You’ve decided that it’s time to stop throwing money away on rent every month, and think about buying a place of your own. But are you really sure? Before you start searching for that perfect dream home, it’s wise to determine if purchasing a home is truly the best financial option. Buying a home isn’t only about a down payment and a mortgage. There are some factors to consider before you move forward with making one of the most important purchases of your life.
Consider total housing costs
Buying is attractive because it is an investment that could also reduce your expenses. However, figuring out your monthly housing costs isn’t as simple as comparing your monthly rent and utility payments to a mortgage payment. Being a homeowner comes with added expenses like a down payment, utilities that your landlord might cover as a renter (like trash and water), home maintenance, homeowners’ association fees, and property taxes. The benefits of owning a home are that you’ll know what you’re paying in a mortgage every month (whereas rents could increase), and it’s an investment that will likely increase in value over time. If you need help weighing which option makes the most sense, consult with a financial advisor. And don’t discount rent-to-own homes as a choice.
Realistically assess your financial stability
The big question is can you afford that dream home? You don’t need a close-to-perfect credit score and a 20% down payment to buy a house, but should you put less than 20% down and jeopardize your credit by paying for a home that you can’t really afford? If you’re building (or rebuilding) your financial standing — or you don’t have enough savings for a down payment, you might want to stick to renting while you save, save, save, and pay off your debts. When you’re financially stable enough to negotiate a good deal on a home — or market conditions are too ideal to pass up, buying may be the way to go.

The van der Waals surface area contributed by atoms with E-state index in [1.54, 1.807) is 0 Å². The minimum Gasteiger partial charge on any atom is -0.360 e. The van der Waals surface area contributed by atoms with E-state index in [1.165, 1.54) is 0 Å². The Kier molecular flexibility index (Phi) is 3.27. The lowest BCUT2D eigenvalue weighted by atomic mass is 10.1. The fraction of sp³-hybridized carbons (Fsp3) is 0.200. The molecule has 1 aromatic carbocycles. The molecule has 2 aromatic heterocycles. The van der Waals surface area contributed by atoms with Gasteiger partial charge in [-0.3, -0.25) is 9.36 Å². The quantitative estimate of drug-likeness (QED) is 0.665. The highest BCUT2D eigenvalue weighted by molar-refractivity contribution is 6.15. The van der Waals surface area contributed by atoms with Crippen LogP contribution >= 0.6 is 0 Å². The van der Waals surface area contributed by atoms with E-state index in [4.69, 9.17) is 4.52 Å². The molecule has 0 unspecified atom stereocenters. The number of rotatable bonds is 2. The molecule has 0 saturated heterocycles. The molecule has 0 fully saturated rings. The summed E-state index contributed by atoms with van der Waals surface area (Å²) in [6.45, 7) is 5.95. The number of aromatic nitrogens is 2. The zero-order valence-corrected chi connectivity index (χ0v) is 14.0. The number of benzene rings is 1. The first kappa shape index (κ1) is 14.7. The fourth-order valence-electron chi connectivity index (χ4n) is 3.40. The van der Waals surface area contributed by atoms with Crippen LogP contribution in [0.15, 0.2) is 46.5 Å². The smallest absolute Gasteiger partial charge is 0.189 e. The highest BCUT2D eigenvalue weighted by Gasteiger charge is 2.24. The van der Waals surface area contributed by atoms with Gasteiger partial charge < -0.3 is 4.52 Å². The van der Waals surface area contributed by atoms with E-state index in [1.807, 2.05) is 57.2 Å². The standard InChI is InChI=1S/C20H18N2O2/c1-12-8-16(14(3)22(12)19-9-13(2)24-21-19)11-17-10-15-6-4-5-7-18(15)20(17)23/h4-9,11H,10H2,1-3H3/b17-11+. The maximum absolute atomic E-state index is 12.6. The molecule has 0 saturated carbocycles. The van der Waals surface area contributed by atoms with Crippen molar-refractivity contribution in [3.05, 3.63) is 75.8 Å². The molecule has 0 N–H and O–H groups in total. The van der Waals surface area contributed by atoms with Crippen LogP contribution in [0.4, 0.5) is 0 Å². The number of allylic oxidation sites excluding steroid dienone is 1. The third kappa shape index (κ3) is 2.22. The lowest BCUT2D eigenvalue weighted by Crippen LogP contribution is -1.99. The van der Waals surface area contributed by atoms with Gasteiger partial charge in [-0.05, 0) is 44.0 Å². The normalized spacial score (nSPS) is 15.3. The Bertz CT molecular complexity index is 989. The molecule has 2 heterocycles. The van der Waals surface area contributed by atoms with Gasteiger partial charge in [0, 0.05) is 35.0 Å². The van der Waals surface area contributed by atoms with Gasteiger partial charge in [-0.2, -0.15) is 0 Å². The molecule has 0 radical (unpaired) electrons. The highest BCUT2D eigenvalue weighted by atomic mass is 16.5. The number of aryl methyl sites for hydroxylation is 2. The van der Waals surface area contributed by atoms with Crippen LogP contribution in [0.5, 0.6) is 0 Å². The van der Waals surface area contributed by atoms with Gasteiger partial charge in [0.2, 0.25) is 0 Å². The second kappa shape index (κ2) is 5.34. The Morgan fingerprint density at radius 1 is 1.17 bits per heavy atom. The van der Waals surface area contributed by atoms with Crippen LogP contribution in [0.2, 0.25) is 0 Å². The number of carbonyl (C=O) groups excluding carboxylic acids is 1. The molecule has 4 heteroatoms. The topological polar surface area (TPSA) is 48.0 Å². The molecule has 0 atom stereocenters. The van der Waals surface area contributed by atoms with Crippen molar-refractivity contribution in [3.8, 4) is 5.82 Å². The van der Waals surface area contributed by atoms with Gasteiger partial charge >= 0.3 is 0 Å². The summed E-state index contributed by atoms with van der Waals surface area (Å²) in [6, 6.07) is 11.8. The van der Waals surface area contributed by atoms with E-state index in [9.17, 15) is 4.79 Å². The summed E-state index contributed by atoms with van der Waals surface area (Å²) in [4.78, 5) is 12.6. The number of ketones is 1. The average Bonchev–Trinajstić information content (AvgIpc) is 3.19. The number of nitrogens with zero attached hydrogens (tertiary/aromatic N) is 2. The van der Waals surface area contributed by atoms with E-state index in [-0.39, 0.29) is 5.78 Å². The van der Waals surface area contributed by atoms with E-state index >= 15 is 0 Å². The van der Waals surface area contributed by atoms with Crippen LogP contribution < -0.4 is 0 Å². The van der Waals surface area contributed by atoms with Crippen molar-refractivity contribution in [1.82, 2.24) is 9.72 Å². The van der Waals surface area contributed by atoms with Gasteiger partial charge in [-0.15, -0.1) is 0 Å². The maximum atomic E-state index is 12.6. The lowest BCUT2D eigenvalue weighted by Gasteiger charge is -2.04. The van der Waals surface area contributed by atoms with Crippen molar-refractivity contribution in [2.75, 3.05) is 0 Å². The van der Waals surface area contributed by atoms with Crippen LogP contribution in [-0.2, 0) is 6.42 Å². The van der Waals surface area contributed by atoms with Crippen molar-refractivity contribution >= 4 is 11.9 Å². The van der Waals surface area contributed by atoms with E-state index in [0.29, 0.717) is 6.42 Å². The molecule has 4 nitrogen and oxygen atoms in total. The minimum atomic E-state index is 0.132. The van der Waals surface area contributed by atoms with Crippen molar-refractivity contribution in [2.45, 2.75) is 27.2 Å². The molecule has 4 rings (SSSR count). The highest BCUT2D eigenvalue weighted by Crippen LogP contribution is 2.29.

Look at the market
The finances might align but is the market in your favor? Real estate markets are constantly on the move, with conditions that are better for buyers, sellers, or balanced for both. Unless you are ready to buy immediately, you’ll want to consider current market conditions as well as trends, to strategize the best time to buy and the renting versus owning a home equation.
Know where you want to be for the long-term
Putting that money down on a home is not only an investment in property, but in your decision to stay put. Are you planning on spending the rest of your life in a certain neighborhood, or at least, the next decade? While the opportunity to build equity is a strong argument for homeownership, it only makes financial sense if you intend to stay at least five to seven years. This allows plenty of time for your home’s value to increase and for you to pay that mortgage. If you intend to move within a year or two, renting is the wiser choice. But if you are set on putting down roots, buying that home may be the way to go.
The decision about whether to rent or own is a complicated one, but with some research, time, and planning, you’ll make a decision that you won’t have any doubts about.